All season long, the New York Liberty have thrived on their defense.
The top overall seed in these playoffs went to the team with the best defensive efficiency of any WNBA team since 2007. And while four Liberty players finished in the league's top 10 in defensive rating, no single member of the Liberty was more responsible for the defensive versatility of the team than Kiah Stokes.
So it was concerning to Liberty coach Bill Laimbeer and Stokes' teammates when the 6-foot-5 rookie force seemed out of touch early on in Tuesday's Game 3 of the Eastern Conference semifinals against Washington, what turned out to be New York's 79-74 win to advance.
"Tonight, when she started the game, she'd be the first one to tell you, she was a deer in headlights," Laimbeer said of Stokes. "She was nonexistent. I was on her, our trainer was on her, our players were on her. She's a much better player and competitor than she was showing in the first five minutes."
Stokes' virtual absence was obvious early on. The Mystics hit 5 of 7 3-point attempts in the first quarter, including a trey from Ivory Latta, the third coming over Stokes to help extend the Washington lead to 25-13.
Stokes was at a loss to explain the early trouble connecting to the game. With Carolyn Swords, a strong interior defender herself, out with a foot injury, the Liberty needed their ace defender and rebounder to recover in a hurry.
Stokes found her game just in time to help limit the Mystics to 1-for-8 shooting from beyond the arc over the rest of the game. Unlike Friday night, when a Latta 3-pointer sent Game 1 into a pair of overtimes and eventually, a Mystics win, Stokes galloped out to the perimeter and blocked Latta's shot with seconds to go to seal Tuesday's victory.
"I just knew that we were going to switch everything," Stokes said, reclining in the chair in front of her locker following the win. "They swung it to [Emma] Meesseman, I was ball watching, and I saw, well, I'm closest to her, so I got out to contest. I just wanted to make sure I wasn't the one who gave up the open 3."
This was not some kind of aberration. All season, Laimbeer has enjoyed the luxury of switching his bigs on the perimeter players, with Stokes able to handle the defensive responsibilities and quickness that comes with covering guards, while skilled and tough enough to defend interior players. She avoided the rookie trap of overly aggressive defending, too -- it's how she finished with roughly as many blocks (67) as fouls (76) all year.
Yet this was far from her only impact on Tuesday's game. The Mystics totaled six offensive rebounds. Stokes collected a game-high 13 rebounds, including five on the offensive glass. Those potential five extra shot attempts in a game decided on the final possession caught the eye of Mystics coach Mike Thibault.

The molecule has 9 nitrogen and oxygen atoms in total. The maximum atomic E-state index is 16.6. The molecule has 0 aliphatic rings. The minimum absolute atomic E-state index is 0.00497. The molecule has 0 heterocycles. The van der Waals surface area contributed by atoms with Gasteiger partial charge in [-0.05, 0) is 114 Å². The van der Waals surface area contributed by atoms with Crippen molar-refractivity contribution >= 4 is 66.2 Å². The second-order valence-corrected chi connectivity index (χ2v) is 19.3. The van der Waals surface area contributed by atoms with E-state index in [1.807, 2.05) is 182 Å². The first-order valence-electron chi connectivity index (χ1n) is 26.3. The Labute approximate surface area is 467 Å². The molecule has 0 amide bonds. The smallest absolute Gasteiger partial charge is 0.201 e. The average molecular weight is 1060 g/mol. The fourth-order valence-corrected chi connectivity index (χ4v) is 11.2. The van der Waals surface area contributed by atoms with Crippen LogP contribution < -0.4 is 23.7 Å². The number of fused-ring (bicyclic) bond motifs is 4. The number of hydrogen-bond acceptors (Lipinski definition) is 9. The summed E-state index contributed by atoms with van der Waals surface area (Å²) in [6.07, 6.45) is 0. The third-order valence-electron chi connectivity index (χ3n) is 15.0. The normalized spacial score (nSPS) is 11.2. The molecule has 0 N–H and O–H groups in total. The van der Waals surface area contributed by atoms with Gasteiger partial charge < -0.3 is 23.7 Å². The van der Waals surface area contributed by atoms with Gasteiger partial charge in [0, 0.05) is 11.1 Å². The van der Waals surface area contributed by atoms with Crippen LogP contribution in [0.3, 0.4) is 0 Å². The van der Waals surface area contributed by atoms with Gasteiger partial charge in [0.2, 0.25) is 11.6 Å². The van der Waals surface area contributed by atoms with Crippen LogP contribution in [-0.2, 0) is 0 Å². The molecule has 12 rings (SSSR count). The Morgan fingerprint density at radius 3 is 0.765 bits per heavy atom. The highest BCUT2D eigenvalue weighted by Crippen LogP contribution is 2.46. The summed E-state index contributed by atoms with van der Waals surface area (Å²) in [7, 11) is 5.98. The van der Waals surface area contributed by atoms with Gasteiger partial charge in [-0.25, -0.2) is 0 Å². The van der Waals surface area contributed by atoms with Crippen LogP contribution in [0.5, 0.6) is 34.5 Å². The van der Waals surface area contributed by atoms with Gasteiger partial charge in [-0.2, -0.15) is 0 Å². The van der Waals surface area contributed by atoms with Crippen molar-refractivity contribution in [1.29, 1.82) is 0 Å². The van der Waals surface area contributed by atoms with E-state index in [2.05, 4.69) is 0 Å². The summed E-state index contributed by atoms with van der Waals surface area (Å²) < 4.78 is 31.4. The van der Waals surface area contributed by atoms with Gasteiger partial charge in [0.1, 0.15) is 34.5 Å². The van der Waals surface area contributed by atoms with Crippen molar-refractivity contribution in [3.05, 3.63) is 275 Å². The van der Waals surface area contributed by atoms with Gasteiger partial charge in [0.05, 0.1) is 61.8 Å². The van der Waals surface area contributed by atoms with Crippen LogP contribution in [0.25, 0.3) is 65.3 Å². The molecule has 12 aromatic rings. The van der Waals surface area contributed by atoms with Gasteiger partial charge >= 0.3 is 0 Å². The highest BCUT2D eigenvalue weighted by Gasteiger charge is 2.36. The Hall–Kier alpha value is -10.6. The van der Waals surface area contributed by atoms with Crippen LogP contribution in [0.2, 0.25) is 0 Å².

"At this level, the average [margin of victory] throughout the season is about four points," Thibault said following the game. "That's a turnover each half, or an extra offensive rebound each half. I wasn't thinking about the Stokes block so much as I was thinking about all the Stokes offensive rebounds that got them extra possessions."
Even on the offensive end, where Stokes says she still isn't as confident as she is in her defense, she finished a layup on a feed from Sugar Rodgers that ultimately put the Liberty ahead to stay 73-72 with 1:45 left. Considering she also finished top 10 in the league in true shooting percentage, that shouldn't come as any surprise, either.
"I'm not sure," Stokes said, when asked if she thinks the Liberty would have gone to her in that critical spot earlier in the season. "I just know when you're called upon, you answer."
That has been true of Stokes all year, and a few minutes later, that's just what she did to stop the preternaturally confident Latta from forcing another overtime. Still, Stokes insisted that the fact she was the player who provided the game-saving block was simply a coincidence.
"He didn't really send me," Stokes said. "He just switched, and I happened to end up on her."
When it was pointed out to her that she just happened to win another game for the Liberty earlier this year with a late block of a Kara Lawson shot, Stokes laughed about the coincidences that are piling up around her, block by block, stop by stop, win by win.
"Yeah, just switch everything!" Stokes said, laughing. "That's just how it is."
There was something poetic about the Liberty advancing at home on a night they shot less than 40 percent as a team, Epiphanny Prince finished 2-for-12, and Tina Charles needed 22 shots to score 22 points, thanks to defense -- specifically a defensive play from Stokes.
"I don't know if it's been announced yet, but we have three players on the all-defensive teams, and Kiah's one of them," Laimbeer said. "And all three of them were out there at the end of the game defending. That's who we are. Can we score some points? Yeah, we can score some points. But if we don't defend, we're not going to win."
Now, thanks to a schedule altered by the Pope's visit, the Liberty will turn around and face Indiana, third-best team in the league in offensive efficiency, and best at shooting 3-pointers. Stokes on the perimeter will be key to the Liberty returning to the WNBA Finals for the first time since 2002.
"We get to soak it in, know we did something pretty amazing, considering this team didn't make the playoffs last year, the last couple of years," Stokes said. "Once tomorrow morning hits, you've got to be ready, because it's a whole new team, a whole new series, and you've got to be ready to go."